• If you have to cry (by all means DO NOT do it in front of anybody, especially someone superior to you), there's a room in a hallway in the 4th corridor, 1st floor, D Ring near the Pentagon chapel called the "Navy Reflection Room." It's a memorial to those who died on 9/11, and it's a perfect cover-up for you. People rarely go in there, and if someone does and sees you sitting there quietly crying, they'll leave you alone. I know that sounds horrible, but it can be a lifesaver.
  • Stock up on pens at conventions. The pens provided for your use, known by the brand "Skillcraft," are made by blind people. Thank you, U.S. Government, for employing blind people...but these pens are terrible. Every time I use one I think of this scene from "30 Rock":

  • When someone leaves your office for another job, take whatever good stuff you can find from their desk. Due to budgetary constraints, those pink Post-Its you want could be wait listed for months. If you work for the Army, blue folders are a hot commodity. Stash in a hiding place and reuse until they are literally falling apart. 
  • Get outside as often as possible. Most offices lack windows, and -- especially if you're a woman -- your body will miss the Vitamin D.
  • When in doubt, address anyone and everyone as "Sir" or "Ma'am." It made me feel like a kid at first, but it's a pretty great trick when you forget someone's name.
  • 8:30 a.m. (0830) is considered late. Mass Pentagon exodus begins at 3 p.m. (1500). 
  • Make friends with the police officers -- you might need a favor (or protection from a crazy person) one day.

  • If you're a peon, you are allowed to park on the premises (i.e. the parking lots waaaaaaaaay on the outskirts) five times a month. Metro is your best option. If you need to park, go to the parking office next to the Hall of Heroes and Pentagon Federal Credit Union (or "PenFedCredU," as I like to call it) and have your tag number handy. Get your pass the day before if possible. You will get booted if you don't. And I will never forget my correct tag number again.
  • The hamburgers in the center courtyard aren't half bad, and they have the best french fries in the building.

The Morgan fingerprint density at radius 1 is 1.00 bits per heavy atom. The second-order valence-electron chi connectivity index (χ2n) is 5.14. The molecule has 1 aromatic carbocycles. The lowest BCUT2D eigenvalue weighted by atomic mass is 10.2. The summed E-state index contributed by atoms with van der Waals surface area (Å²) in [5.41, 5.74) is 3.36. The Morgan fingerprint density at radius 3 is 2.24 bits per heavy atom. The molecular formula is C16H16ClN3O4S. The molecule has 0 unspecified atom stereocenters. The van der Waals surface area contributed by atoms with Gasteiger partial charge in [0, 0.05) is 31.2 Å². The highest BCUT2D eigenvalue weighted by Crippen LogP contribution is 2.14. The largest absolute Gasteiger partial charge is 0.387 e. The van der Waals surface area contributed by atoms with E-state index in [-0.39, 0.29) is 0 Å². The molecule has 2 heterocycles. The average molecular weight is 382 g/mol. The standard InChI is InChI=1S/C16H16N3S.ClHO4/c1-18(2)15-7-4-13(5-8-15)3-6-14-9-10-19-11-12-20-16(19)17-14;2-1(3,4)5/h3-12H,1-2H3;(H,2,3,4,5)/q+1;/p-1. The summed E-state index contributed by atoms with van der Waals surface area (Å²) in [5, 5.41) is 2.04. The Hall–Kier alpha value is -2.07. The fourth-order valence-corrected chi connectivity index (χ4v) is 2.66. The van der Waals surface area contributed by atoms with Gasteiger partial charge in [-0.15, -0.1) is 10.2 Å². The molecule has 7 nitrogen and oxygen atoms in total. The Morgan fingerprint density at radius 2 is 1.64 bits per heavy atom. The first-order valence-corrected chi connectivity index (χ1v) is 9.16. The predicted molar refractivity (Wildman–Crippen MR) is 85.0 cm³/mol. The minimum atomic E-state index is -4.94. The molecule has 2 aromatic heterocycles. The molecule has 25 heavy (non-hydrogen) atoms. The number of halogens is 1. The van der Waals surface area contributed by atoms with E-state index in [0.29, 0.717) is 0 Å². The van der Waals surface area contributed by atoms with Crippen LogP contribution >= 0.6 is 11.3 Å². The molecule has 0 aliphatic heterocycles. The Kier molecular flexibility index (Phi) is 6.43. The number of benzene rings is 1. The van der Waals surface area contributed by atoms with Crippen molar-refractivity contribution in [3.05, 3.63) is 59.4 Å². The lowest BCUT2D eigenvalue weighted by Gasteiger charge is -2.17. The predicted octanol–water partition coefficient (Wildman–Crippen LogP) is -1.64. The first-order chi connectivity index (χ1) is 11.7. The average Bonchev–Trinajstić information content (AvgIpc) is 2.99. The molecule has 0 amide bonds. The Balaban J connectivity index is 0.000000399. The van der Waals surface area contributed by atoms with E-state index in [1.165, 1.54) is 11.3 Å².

• Facebook is a privilege. It will slow down your computer and crash your Internet Explorer, but be happy you have access to it. (Call your help desk and have them set you up with Firefox, it tends to handle outside websites better.)
 Lessons Learned:
  • Flirting with the tour guides is only fun as long as they don't ask you out. When they (he) do (did), of course you'll say yes because pickins are slim and they're (he's) hot, but later you may find out they (he) have (has) a girlfriend (let's hope she's not his wife) and you'll feel like a piece of poo. Besides that, a smile and hair flip here and there never hurt anyone (except that one time one of them got distracted and ran into a pole -- sorry!!!)
  • When you are in a heated conversation with a man, try your best to maintain the level of your voice. The higher pitched your voice gets, the less he will hear. Lord help you if you end up in one of these conversations with a woman.
  • Keep a black blazer at your desk. You never know when you'll get called into a meeting and need to spruce yourself up real quick.
  • High heels, good hair and a bright smile go a long way.
  • If you keep chocolate covered espresso beans on your desk, your coworkers will forgive just about any offense.
  • Make sure you can walk comfortably -- or at least be able to fake it -- in your shoes. A 7-minute walk is a long way in shoes that hurt your feet.
  • You will oft see girls in flip flops in the summertime and Uggs in the wintertime. You will be tempted to follow suit. Try to resist -- the servicemembers in uniform think you look ridiculous. (If you must wear either of these, change immediately when you get to your desk.)
  • Pay attention to the traffic laws when you do drive in. The cops will pounce on you if you even think about disobeying signs.
  • Don't burn bridges with anyone unless he or she is a criminally despicable person. It's all about who you know, and sometimes who your contacts know. Build up a tough skin fast, and try not to take things personally. It's just business.
  • Playing dirty only works if you're a non-criminally despicable person. These people will be on top often, and often you will feel incompetent standing next to them. Remember that you are not incompetent because -- guess what? -- you work in the Pentagon. Don't get caught up in the game. Instead, smile and say hello to these people every chance you get, and focus on being awesome at your job.